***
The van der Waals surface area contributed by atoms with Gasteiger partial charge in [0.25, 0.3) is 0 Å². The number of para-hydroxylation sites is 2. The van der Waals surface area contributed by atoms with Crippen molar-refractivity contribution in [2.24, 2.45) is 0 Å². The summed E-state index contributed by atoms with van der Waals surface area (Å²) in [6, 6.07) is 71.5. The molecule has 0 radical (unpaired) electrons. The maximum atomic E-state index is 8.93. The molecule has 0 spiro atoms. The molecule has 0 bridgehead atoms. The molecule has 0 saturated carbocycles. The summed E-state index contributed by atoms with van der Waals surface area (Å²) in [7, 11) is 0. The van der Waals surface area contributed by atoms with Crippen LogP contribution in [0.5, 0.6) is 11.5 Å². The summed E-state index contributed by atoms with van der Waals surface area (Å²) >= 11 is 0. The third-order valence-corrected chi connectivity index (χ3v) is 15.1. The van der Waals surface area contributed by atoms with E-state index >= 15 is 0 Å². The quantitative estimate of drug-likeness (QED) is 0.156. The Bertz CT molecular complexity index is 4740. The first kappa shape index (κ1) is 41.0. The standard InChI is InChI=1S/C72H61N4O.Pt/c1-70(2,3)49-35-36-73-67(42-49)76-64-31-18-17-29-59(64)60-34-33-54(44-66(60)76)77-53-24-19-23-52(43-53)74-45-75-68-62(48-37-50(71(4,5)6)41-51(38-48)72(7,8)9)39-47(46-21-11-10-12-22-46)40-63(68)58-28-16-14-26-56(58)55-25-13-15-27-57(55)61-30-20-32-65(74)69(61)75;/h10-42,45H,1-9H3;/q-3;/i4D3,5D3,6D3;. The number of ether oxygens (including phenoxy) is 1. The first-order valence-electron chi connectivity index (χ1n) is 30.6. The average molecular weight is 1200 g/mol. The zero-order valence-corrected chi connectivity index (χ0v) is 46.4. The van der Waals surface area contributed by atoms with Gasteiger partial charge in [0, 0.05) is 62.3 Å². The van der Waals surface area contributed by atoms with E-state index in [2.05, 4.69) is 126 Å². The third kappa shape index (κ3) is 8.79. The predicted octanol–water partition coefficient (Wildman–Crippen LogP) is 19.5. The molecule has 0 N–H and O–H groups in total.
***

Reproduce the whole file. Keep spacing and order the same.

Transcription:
The van der Waals surface area contributed by atoms with Gasteiger partial charge in [0.25, 0.3) is 0 Å². The number of para-hydroxylation sites is 2. The van der Waals surface area contributed by atoms with Crippen molar-refractivity contribution in [2.24, 2.45) is 0 Å². The summed E-state index contributed by atoms with van der Waals surface area (Å²) in [6, 6.07) is 71.5. The molecule has 0 radical (unpaired) electrons. The maximum atomic E-state index is 8.93. The molecule has 0 spiro atoms. The molecule has 0 bridgehead atoms. The molecule has 0 saturated carbocycles. The summed E-state index contributed by atoms with van der Waals surface area (Å²) in [7, 11) is 0. The van der Waals surface area contributed by atoms with Crippen LogP contribution in [0.5, 0.6) is 11.5 Å². The summed E-state index contributed by atoms with van der Waals surface area (Å²) >= 11 is 0. The third-order valence-corrected chi connectivity index (χ3v) is 15.1. The van der Waals surface area contributed by atoms with E-state index >= 15 is 0 Å². The quantitative estimate of drug-likeness (QED) is 0.156. The Bertz CT molecular complexity index is 4740. The first kappa shape index (κ1) is 41.0. The standard InChI is InChI=1S/C72H61N4O.Pt/c1-70(2,3)49-35-36-73-67(42-49)76-64-31-18-17-29-59(64)60-34-33-54(44-66(60)76)77-53-24-19-23-52(43-53)74-45-75-68-62(48-37-50(71(4,5)6)41-51(38-48)72(7,8)9)39-47(46-21-11-10-12-22-46)40-63(68)58-28-16-14-26-56(58)55-25-13-15-27-57(55)61-30-20-32-65(74)69(61)75;/h10-42,45H,1-9H3;/q-3;/i4D3,5D3,6D3;. The number of ether oxygens (including phenoxy) is 1. The first-order valence-electron chi connectivity index (χ1n) is 30.6. The average molecular weight is 1200 g/mol. The zero-order valence-corrected chi connectivity index (χ0v) is 46.4. The van der Waals surface area contributed by atoms with Gasteiger partial charge in [0, 0.05) is 62.3 Å². The van der Waals surface area contributed by atoms with E-state index in [2.05, 4.69) is 126 Å². The third kappa shape index (κ3) is 8.79. The predicted octanol–water partition coefficient (Wildman–Crippen LogP) is 19.5. The molecule has 0 N–H and O–H groups in total.